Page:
TODAY

TODAY   |  January 31, 2014

Former hedge-fund manager: money ‘was an addiction’

Sam Polk tells NBC’s Joe Fryer about how his life spiraled out of control after landing on Wall Street at age 22. He walked away from his multi-million-dollar job, saying, “it was one of the hardest things” he ever did, and started a non-profit that gives families scholarships for food.

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This content comes from Closed Captioning that was broadcast along with this program.

>>> meanwhile, would you be able to walk away from a job that paid you millions of dollars if you felt the drive for money was harming you. "the new york times" met a man who called the life he abannened.

>> reporter: the kos scar nominated film the wolf of wall street , tells the story of sex, drugs and money. lots of money.

>> at the tender age of 22 i moved to the only place that could fit my high-minded ambition.

>> reporter: this is a similarly alarming story.

>> i wanted a billion dollars.

>> reporter: he was also 22 when he went to wall street to satisfy his money-fueled ambition.

>> i would think about my bonus every day. every day for a year i would think about what is it going to be, how much is it going to be, who's going to get paid more than me, am i going to be paid more than this guy.

>> reporter: he recently shared his story with the "new york times," an essay he only wishes co-have read when his life started spiraling out of control as a student at columbia university .

>> i started drinking. i started doing a lot of drugs. i had had this sort of chip on my shoulder.

>> you were even suspended at one point.

>> yeah, i was suspended for burglary.

>> reporter: polk beat his addiction to drugs and drinking but another craving soon took over, as he rose through the ranks at a big bank, then an elite hedge fund . he wanted more money. lots of money.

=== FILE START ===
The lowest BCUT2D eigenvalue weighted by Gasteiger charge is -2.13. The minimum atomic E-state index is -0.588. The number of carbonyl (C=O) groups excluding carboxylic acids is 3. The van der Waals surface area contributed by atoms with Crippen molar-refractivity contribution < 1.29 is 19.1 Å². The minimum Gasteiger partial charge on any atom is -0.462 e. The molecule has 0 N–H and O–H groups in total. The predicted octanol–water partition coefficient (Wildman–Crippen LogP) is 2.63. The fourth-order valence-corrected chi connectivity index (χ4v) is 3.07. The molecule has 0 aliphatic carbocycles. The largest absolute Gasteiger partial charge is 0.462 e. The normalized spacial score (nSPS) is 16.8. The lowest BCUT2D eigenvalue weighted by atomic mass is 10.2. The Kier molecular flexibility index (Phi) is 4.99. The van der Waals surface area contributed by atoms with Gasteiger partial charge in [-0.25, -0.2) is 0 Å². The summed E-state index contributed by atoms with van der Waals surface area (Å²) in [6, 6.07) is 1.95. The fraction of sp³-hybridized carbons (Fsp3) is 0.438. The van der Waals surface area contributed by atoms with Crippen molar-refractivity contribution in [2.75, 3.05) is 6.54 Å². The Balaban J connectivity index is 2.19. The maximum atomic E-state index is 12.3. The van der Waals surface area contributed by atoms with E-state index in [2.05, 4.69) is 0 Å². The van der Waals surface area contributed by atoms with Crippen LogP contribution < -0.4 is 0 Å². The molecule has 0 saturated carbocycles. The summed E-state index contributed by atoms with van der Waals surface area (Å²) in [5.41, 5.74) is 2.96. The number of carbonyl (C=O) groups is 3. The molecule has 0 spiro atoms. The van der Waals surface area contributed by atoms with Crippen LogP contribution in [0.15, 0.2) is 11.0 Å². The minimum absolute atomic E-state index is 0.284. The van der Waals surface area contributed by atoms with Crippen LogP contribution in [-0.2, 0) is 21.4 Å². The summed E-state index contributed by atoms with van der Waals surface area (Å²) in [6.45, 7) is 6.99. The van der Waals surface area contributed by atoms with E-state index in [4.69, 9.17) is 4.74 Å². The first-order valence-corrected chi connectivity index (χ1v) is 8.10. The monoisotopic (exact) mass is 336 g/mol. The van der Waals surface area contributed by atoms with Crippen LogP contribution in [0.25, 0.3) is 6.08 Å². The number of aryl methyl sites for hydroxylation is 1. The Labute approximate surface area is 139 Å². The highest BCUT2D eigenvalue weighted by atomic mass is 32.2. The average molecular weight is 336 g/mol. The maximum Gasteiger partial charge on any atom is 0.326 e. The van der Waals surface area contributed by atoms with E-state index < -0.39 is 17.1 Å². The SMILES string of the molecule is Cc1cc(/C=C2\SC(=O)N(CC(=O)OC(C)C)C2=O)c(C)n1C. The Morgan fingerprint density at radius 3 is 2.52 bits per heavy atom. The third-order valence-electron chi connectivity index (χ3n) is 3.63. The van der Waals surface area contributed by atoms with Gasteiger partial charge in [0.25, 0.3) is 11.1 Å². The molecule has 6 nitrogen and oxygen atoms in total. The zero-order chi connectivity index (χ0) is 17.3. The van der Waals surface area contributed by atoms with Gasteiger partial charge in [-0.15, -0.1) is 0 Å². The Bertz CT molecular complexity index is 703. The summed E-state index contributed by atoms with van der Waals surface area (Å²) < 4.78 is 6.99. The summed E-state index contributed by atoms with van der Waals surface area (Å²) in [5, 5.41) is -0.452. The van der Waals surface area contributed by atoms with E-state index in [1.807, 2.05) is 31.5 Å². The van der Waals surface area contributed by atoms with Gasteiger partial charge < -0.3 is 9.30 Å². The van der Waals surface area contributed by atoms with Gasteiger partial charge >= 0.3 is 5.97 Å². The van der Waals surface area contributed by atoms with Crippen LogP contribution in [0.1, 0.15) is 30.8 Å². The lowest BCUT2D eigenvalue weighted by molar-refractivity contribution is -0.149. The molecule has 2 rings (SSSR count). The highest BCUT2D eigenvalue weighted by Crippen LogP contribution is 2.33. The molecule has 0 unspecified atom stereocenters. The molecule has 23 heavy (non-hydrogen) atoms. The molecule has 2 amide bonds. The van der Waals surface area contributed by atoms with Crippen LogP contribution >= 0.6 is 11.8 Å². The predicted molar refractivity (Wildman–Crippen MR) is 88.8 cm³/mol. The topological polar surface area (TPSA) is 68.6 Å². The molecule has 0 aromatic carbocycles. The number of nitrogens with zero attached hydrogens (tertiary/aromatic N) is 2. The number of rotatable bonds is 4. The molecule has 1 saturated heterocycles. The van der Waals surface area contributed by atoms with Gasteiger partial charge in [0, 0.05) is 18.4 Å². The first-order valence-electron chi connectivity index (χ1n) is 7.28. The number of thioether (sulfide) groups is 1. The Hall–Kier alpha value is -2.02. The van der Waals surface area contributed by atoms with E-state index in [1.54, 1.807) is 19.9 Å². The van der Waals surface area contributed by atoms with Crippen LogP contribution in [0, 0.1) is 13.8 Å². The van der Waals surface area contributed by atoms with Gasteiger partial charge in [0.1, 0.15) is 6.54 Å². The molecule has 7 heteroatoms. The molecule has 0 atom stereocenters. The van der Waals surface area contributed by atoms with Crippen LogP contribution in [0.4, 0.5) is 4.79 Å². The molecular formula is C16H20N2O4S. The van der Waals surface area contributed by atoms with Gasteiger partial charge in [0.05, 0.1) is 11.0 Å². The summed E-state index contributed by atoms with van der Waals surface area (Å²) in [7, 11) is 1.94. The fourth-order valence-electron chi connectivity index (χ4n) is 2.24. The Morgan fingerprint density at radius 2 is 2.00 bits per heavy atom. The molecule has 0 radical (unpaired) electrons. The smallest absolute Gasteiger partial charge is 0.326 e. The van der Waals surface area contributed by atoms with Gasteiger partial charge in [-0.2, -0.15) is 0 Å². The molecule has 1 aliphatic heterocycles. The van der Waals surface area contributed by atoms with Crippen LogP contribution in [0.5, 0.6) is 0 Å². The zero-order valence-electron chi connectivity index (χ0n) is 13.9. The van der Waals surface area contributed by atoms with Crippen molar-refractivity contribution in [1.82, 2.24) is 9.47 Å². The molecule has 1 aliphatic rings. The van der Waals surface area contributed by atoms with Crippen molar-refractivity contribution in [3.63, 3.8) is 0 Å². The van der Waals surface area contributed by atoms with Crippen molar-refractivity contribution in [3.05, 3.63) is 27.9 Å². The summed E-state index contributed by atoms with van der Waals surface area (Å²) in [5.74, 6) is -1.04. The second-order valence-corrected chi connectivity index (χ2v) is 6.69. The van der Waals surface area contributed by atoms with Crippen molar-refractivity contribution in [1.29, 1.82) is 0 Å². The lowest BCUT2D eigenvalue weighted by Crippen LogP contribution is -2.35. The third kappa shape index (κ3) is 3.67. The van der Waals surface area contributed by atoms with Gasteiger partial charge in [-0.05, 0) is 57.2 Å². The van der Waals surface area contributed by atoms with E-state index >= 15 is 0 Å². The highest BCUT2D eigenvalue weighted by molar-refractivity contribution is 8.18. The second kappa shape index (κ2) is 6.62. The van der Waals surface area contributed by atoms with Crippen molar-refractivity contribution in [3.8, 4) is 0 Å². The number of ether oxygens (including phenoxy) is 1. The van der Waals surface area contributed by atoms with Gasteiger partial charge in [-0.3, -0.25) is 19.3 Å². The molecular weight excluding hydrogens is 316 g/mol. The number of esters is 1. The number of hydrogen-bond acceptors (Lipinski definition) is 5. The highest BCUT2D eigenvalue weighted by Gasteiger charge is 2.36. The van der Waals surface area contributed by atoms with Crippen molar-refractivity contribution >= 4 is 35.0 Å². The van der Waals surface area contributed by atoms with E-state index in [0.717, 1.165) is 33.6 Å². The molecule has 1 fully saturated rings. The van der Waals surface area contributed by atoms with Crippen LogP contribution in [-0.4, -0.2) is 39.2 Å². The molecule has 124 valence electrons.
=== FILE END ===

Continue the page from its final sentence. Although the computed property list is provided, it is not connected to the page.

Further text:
>> money wasn't actually about the things that you could buy. it was sort of a way of keeping score.

>> for you, was it an addiction?

>> i mean it was absolutely an addiction. in my last year on wall street , my bonus was $3.6 million. and i was angry because it wasn't big enough.

>> i remember kind of thinking like, no, don't do that! you know, just leave. i don't want you to stay here another year.

>> reporter: with help from his girlfriend, now-wife kirstin thompson , polk began to realize his latest addiction was tearing him up inside.

>> i made in a single year more than my mom made her whole life. i knew that wasn't fair. that wasn't right.

>> reporter: so at the age of 30, he walked away from it all.

>> it was one of the hardest things that i ever did.

>> i'm so proud of him. so proud of him. i think it took a ton of courage.

>> i was lucky.

>> reporter: four years later the thrill ofmakering money is now replaced by the thrill of serving others.

>> it's really hard to stay on a healthy diet .

>> reporter: he's started a non-profit called groceryships, which gives families scholarships for healthy food.

>> vegetables and fruit shakes and salads. that may not be the most delicious things in the world but they definitely fill you up.

>> reporter: the goal is to help families make better choices.

>> do i get the chips that's $1 or do i get the tomatoes that's $2.99 a pound?

>> i guess i just don't think it's right in such a rich country that there are so many people that are poor and hungry and i'd rather spend my time working with them than trying to make more money for myself.

>> reporter: and now another chapter. polk and his wife are expecting their first child. no longer a wolf on wall street , he aims to be a sheep who has shed his wolf's clothing. for "today," joe fryar, nbc news, los angeles .

>> great example.

>> it is an interesting essay if you haven't had a chance to read it. real thought provoking.